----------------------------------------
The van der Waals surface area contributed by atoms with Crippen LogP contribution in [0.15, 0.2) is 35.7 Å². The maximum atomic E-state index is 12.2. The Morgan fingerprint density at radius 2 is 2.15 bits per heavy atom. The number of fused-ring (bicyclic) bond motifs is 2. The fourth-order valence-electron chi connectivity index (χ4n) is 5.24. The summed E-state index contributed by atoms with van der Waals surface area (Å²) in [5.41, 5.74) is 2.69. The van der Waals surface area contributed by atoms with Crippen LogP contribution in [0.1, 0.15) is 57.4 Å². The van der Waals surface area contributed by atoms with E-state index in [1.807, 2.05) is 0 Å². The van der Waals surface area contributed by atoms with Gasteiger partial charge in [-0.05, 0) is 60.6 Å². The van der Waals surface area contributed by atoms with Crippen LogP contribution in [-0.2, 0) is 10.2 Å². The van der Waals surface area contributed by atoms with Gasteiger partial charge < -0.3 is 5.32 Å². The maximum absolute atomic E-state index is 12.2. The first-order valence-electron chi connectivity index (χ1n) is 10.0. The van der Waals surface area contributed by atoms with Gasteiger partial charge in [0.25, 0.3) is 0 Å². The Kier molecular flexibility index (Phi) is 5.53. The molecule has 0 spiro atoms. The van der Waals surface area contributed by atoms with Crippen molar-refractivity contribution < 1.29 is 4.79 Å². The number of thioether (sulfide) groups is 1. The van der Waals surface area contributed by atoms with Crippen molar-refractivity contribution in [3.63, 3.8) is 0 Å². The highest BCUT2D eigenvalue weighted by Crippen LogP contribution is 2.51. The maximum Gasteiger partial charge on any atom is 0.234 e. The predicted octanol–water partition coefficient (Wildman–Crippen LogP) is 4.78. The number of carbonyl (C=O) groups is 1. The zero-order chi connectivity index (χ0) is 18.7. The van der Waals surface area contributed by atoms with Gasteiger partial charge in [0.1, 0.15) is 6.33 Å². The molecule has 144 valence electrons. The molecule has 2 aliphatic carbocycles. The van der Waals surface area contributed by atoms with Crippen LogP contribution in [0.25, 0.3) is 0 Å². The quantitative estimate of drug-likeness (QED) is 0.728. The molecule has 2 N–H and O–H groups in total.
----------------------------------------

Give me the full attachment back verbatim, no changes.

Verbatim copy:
The van der Waals surface area contributed by atoms with Crippen LogP contribution in [0.15, 0.2) is 35.7 Å². The maximum atomic E-state index is 12.2. The Morgan fingerprint density at radius 2 is 2.15 bits per heavy atom. The number of fused-ring (bicyclic) bond motifs is 2. The fourth-order valence-electron chi connectivity index (χ4n) is 5.24. The summed E-state index contributed by atoms with van der Waals surface area (Å²) in [5.41, 5.74) is 2.69. The van der Waals surface area contributed by atoms with Crippen LogP contribution in [0.1, 0.15) is 57.4 Å². The van der Waals surface area contributed by atoms with E-state index in [1.807, 2.05) is 0 Å². The van der Waals surface area contributed by atoms with Gasteiger partial charge in [-0.05, 0) is 60.6 Å². The van der Waals surface area contributed by atoms with Crippen LogP contribution in [-0.2, 0) is 10.2 Å². The van der Waals surface area contributed by atoms with Gasteiger partial charge < -0.3 is 5.32 Å². The maximum absolute atomic E-state index is 12.2. The first-order valence-electron chi connectivity index (χ1n) is 10.0. The van der Waals surface area contributed by atoms with Gasteiger partial charge in [0.25, 0.3) is 0 Å². The Kier molecular flexibility index (Phi) is 5.53. The molecule has 0 spiro atoms. The van der Waals surface area contributed by atoms with Crippen molar-refractivity contribution < 1.29 is 4.79 Å². The number of thioether (sulfide) groups is 1. The van der Waals surface area contributed by atoms with Crippen molar-refractivity contribution in [3.63, 3.8) is 0 Å². The highest BCUT2D eigenvalue weighted by Crippen LogP contribution is 2.51. The maximum Gasteiger partial charge on any atom is 0.234 e. The predicted octanol–water partition coefficient (Wildman–Crippen LogP) is 4.78. The number of carbonyl (C=O) groups is 1. The zero-order chi connectivity index (χ0) is 18.7. The van der Waals surface area contributed by atoms with Gasteiger partial charge in [0.1, 0.15) is 6.33 Å². The molecule has 144 valence electrons. The molecule has 2 aliphatic carbocycles. The van der Waals surface area contributed by atoms with Crippen LogP contribution in [0.25, 0.3) is 0 Å². The quantitative estimate of drug-likeness (QED) is 0.728. The molecule has 2 N–H and O–H groups in total.